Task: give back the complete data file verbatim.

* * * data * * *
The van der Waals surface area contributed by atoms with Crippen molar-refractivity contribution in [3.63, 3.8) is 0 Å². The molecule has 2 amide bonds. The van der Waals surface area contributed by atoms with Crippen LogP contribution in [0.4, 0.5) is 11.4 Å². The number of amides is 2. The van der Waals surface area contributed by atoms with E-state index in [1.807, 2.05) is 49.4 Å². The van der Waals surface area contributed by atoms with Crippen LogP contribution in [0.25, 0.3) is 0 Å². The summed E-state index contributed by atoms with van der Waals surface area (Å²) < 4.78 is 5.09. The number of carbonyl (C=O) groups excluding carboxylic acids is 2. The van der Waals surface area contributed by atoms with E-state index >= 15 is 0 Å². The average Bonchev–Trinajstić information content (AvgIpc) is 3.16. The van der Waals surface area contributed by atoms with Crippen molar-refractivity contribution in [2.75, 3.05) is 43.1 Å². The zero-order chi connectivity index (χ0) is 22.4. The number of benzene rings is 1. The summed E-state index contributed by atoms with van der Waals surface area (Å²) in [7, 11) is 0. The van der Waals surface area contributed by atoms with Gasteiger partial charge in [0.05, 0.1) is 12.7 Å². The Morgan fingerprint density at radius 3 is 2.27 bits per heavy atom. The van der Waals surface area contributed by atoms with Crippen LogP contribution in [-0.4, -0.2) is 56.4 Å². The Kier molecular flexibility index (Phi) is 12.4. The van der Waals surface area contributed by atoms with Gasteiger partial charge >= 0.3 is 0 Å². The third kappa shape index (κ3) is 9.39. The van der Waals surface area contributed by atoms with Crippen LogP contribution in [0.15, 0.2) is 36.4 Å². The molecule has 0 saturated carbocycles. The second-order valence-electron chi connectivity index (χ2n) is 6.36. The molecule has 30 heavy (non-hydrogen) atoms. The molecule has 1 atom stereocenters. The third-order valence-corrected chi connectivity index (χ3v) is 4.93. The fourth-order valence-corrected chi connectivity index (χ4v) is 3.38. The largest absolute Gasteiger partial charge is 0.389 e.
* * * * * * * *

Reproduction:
The van der Waals surface area contributed by atoms with Crippen molar-refractivity contribution in [3.63, 3.8) is 0 Å². The molecule has 2 amide bonds. The van der Waals surface area contributed by atoms with Crippen LogP contribution in [0.4, 0.5) is 11.4 Å². The number of amides is 2. The van der Waals surface area contributed by atoms with E-state index in [1.807, 2.05) is 49.4 Å². The van der Waals surface area contributed by atoms with Crippen LogP contribution in [0.25, 0.3) is 0 Å². The summed E-state index contributed by atoms with van der Waals surface area (Å²) < 4.78 is 5.09. The number of carbonyl (C=O) groups excluding carboxylic acids is 2. The van der Waals surface area contributed by atoms with E-state index >= 15 is 0 Å². The average Bonchev–Trinajstić information content (AvgIpc) is 3.16. The van der Waals surface area contributed by atoms with Crippen molar-refractivity contribution in [2.75, 3.05) is 43.1 Å². The zero-order chi connectivity index (χ0) is 22.4. The number of benzene rings is 1. The summed E-state index contributed by atoms with van der Waals surface area (Å²) in [7, 11) is 0. The van der Waals surface area contributed by atoms with Gasteiger partial charge in [0.05, 0.1) is 12.7 Å². The Morgan fingerprint density at radius 3 is 2.27 bits per heavy atom. The van der Waals surface area contributed by atoms with Crippen LogP contribution in [-0.4, -0.2) is 56.4 Å². The Kier molecular flexibility index (Phi) is 12.4. The van der Waals surface area contributed by atoms with Gasteiger partial charge >= 0.3 is 0 Å². The third kappa shape index (κ3) is 9.39. The van der Waals surface area contributed by atoms with Crippen LogP contribution in [0.15, 0.2) is 36.4 Å². The molecule has 0 saturated carbocycles. The second-order valence-electron chi connectivity index (χ2n) is 6.36. The molecule has 30 heavy (non-hydrogen) atoms. The molecule has 1 atom stereocenters. The third-order valence-corrected chi connectivity index (χ3v) is 4.93. The fourth-order valence-corrected chi connectivity index (χ4v) is 3.38. The largest absolute Gasteiger partial charge is 0.389 e.